Such officials are mere instruments of a State and their official action can only be attributed to the State. They cannot be the subject of sanctions or penalties for conduct that is not private but undertaken on behalf of a State. In other words, State officials cannot suffer the consequences of wrongful acts which are not attributable to them personally but to the State on whose behalf they act: they enjoy so-called “functional immunity”.[27]

Nevertheless, immunity ratione materiae does not perfectly overlap with State immunity. The latter is limited to acta iure imperii, or acts performed exclusively in the exercise of sovereign powers,[28] while the former also extends to acta iure gestionis, or acts that theoretically could also be executed by a private person, but are nevertheless performed in an official capacity.

4.      Conflict between Immunities and the OEP

The concept of ‘conflict of norms’ has been defined as the situation which arises when a State cannot simultaneously comply with two different obligations.[29] Another more comprehensive definition contends that ‘there is a conflict between norms, one of which may be permissive, if in obeying or applying one norm, the other norm is necessarily or potentially violated’.[30] This article will thus analyse to what extent the observance of immunities entails the automatic breach of the OEP and vice-versa, while also discussing theories and principles that could solve such a conflict.

This discussion is particularly relevant in the field of State responsibility, especially when considering the nature of the two obligations. While the duty to extradite or prosecute is erga omnes partes,[31] the obligation to observe immunities is bilateral. This means that responsibility for a breach of the OEP can be invoked by any State party to the treaty that contains it.[32] On the contrary, when it comes to immunities, only the State that has been injured, i.e. the State from whose sovereignty the individual’s immunity was derived, can invoke the responsibility of the state committing the alleged breach.[33] The outcome of this discrepancy is that a situation may occur where the responsibility of State A is being invoked by State B for not prosecuting an official (benefitting from immunity) of State C. In this intricate triangle, State A needs to justify its position and solve the legal issue by employing one of the theories discussed below.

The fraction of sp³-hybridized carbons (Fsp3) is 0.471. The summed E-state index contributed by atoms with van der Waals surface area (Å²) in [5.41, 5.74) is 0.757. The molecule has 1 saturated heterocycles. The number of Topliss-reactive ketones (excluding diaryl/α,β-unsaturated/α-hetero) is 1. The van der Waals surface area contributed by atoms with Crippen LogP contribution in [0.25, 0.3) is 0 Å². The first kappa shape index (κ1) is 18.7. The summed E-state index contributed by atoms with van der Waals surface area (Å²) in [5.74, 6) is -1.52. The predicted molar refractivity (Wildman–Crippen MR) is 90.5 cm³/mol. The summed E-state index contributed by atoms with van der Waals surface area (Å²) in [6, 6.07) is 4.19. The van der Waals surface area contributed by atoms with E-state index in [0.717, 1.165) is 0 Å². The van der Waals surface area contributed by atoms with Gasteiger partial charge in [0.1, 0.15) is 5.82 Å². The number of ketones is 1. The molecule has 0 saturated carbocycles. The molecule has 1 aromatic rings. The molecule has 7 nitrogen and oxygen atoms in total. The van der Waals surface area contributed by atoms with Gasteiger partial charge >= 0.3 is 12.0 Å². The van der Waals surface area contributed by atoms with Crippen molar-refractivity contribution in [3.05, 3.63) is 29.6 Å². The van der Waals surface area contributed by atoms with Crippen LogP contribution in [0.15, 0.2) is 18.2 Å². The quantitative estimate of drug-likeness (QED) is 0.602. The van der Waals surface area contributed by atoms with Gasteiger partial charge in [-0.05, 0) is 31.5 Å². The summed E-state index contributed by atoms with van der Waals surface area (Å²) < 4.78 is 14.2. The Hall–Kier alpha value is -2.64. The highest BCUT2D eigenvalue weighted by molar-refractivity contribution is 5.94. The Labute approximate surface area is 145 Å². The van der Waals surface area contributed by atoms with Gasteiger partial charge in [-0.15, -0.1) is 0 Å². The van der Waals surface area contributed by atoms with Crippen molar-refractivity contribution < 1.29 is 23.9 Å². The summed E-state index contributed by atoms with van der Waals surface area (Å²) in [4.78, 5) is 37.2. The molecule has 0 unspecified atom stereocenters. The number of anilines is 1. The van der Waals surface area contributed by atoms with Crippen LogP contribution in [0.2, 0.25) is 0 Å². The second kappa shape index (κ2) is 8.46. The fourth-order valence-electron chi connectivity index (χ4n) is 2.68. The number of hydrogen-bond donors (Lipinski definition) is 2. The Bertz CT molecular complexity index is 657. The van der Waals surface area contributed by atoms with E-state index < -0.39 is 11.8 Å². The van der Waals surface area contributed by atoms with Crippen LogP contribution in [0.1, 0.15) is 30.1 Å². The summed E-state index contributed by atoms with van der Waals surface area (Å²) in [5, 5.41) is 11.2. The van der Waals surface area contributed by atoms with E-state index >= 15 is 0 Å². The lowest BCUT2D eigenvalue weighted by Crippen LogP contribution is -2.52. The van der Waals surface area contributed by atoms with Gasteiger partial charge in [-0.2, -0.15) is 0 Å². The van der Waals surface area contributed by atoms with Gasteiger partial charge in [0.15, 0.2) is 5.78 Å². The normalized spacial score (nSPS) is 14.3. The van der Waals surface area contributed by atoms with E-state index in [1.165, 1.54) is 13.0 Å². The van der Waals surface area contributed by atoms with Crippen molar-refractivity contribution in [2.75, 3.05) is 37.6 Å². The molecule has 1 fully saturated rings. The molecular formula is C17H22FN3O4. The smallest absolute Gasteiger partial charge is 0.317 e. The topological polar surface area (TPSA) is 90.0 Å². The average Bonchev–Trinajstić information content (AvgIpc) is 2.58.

The first matter that needs to be clarified is whether there really is a conflict between the object of the OEP and that of immunities. If there is no such conflict, that means a State would be able to observe both obligations simultaneously without being in breach of either one.

The content of the obligation to observe immunities entails a duty on the State not to commit any ‘act of authority […] which would hinder [the person benefitting from immunity] in the performance of his or her duties’.[34] In other words, States have an international obligation not to exercise their jurisdiction over persons benefitting from immunity.[35] On the other hand, it is generally accepted that the OEP entails quite the opposite: an obligation on the State not only to extend, but also to exercise its jurisdiction for the purpose of prosecuting or extraditing the person targeted by the OEP.[36] Consequently, the conflict between the content of the two norms is quite evident, and the observance of one obligation would seem to entail the automatic breach of the other.

Nevertheless, some authors have tried to mend this apparent conflict by applying a restrictive interpretation of the obligation to extradite or prosecute.[37] In their view, the OEP is purely procedural and entails only the duty to refer the situation to the competent authorities for the purpose of prosecution or extradition. It is at the moment when such a referral is performed that the OEP is to be considered fulfilled. What happens afterwards does not influence in any way the execution of the obligation aut dedere aut judicare. The competent authorities that have been seized with the matter are free to simply dismiss the case invoking the immunities that the targeted person benefits from. If they do so, the obligation to observe immunities would also be fulfilled. In short, it would seem that reducing the OEP to a purely procedural obligation of referring the situation to the competent authorities has the effect of avoiding a conflict of norms.